One of Romo Mangun's strong criticisms on education rests on the educational system. He points out that we have oppressed (not to mention "killed") our 30 million children every day through our educational system in formal schools, in which methodology, evaluation systems and management structure inhibit the creativity, spontaneity and explorative natures of children in their learning process (p.48).

In our educational system, evaluation systems such as THB, NEM, EBTA, EBTANAS and many others, are considered the factors that hamper the development of our education. The mushrooming of courses (nonformal education) and the high interest of parents in enrolling their children on courses indicate clearly the failure of formal education in Indonesia.

Romo Mangun put his ideas on education into practice by running an alternative elementary school, Dinamika Edukasi Dasar (Basic Education Institute) in Mangunan, Yogyakarta. He applied the curriculum used by other formal schools but modified it by adding some subjects such as question formulation and music lessons.

He thought that question formulation would stimulate students to think logically and music lessons would be good for building a sense of esthetics among students. The lessons at SD Mangunan are designed according to students' cognitive development, as elaborated by Jean Piaget.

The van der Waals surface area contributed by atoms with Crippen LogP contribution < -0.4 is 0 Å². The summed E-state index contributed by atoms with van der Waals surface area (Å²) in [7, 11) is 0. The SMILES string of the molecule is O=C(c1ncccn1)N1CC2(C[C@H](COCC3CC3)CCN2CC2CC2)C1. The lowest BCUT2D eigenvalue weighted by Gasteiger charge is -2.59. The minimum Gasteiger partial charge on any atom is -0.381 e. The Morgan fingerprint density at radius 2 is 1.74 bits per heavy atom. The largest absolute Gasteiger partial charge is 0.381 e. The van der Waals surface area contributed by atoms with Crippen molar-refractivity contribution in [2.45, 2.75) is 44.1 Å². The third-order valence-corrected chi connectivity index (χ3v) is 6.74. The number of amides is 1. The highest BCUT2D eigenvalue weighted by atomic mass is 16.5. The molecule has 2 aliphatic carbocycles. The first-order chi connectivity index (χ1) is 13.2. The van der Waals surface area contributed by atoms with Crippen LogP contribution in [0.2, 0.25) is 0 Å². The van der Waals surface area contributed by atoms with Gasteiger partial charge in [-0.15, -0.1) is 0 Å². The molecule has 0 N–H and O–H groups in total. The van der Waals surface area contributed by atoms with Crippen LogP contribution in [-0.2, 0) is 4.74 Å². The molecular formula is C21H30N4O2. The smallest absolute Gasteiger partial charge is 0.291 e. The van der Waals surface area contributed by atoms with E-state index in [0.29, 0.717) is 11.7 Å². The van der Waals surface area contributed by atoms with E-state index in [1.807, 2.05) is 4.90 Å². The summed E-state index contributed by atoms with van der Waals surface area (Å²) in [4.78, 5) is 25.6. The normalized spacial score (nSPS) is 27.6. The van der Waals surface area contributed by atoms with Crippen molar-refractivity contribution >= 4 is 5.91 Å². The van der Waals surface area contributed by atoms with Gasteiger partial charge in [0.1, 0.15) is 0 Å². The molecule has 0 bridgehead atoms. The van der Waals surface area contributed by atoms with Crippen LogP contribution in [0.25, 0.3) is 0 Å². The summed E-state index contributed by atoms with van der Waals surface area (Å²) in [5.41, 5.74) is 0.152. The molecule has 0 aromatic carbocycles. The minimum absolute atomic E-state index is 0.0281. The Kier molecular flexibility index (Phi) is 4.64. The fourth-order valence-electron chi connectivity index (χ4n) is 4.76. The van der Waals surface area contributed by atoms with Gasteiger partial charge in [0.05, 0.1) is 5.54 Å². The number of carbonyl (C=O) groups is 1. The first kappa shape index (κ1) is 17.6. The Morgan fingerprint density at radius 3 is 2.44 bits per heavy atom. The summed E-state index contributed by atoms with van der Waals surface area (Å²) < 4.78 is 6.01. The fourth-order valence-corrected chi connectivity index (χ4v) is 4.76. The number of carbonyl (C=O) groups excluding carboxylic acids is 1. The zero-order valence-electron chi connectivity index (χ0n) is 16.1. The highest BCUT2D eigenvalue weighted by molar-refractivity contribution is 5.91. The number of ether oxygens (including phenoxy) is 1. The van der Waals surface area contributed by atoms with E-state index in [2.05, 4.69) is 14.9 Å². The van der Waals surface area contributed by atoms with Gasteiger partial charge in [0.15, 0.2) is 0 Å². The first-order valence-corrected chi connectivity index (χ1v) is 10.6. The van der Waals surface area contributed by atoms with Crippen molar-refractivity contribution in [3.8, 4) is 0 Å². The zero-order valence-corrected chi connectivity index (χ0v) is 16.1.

Here, students are given the greatest opportunities to explore and develop their creativity. SD Mangunan has become one of examples of Romo Mangun's work on education, in which its education system is children-oriented. He also highlights the importance of language mastery among his students. According to him, language is the key to grasping as much information as possible and to comprehending any culture.

As a product of Dutch colonial education, Romo Mangun has picked up some goods points on the colonial education system. He points out that instead of the negative effects of Dutch colonialism, we can learn positive things from their education. Colonial teachers, with their humane educational background, taught students to be gentle, to think progressively, consistently and logically and to dared to say "waar of neit" (right or wrong). Teachers in class do not only teach math, history and science but also teach students to observe, to analyze systematically and to draw conclusions critically and systematically (p.103).